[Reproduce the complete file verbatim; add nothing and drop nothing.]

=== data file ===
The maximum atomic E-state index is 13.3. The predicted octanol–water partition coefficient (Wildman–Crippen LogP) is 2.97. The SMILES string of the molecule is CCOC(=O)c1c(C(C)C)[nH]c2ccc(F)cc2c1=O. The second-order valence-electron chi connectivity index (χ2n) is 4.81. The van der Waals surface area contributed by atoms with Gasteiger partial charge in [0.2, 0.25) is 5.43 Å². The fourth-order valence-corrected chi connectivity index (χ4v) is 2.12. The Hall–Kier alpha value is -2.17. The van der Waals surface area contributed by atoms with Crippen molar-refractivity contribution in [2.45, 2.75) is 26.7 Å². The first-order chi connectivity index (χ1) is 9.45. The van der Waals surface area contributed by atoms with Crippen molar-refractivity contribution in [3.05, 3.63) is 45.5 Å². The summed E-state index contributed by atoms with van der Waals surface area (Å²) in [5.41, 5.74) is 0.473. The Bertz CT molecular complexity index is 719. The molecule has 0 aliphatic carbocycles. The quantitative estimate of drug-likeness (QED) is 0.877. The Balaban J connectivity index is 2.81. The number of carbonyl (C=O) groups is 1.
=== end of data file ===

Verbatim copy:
The maximum atomic E-state index is 13.3. The predicted octanol–water partition coefficient (Wildman–Crippen LogP) is 2.97. The SMILES string of the molecule is CCOC(=O)c1c(C(C)C)[nH]c2ccc(F)cc2c1=O. The second-order valence-electron chi connectivity index (χ2n) is 4.81. The van der Waals surface area contributed by atoms with Gasteiger partial charge in [0.2, 0.25) is 5.43 Å². The fourth-order valence-corrected chi connectivity index (χ4v) is 2.12. The Hall–Kier alpha value is -2.17. The van der Waals surface area contributed by atoms with Crippen molar-refractivity contribution in [2.45, 2.75) is 26.7 Å². The first-order chi connectivity index (χ1) is 9.45. The van der Waals surface area contributed by atoms with Crippen molar-refractivity contribution in [3.05, 3.63) is 45.5 Å². The summed E-state index contributed by atoms with van der Waals surface area (Å²) in [5.41, 5.74) is 0.473. The Bertz CT molecular complexity index is 719. The molecule has 0 aliphatic carbocycles. The quantitative estimate of drug-likeness (QED) is 0.877. The Balaban J connectivity index is 2.81. The number of carbonyl (C=O) groups is 1.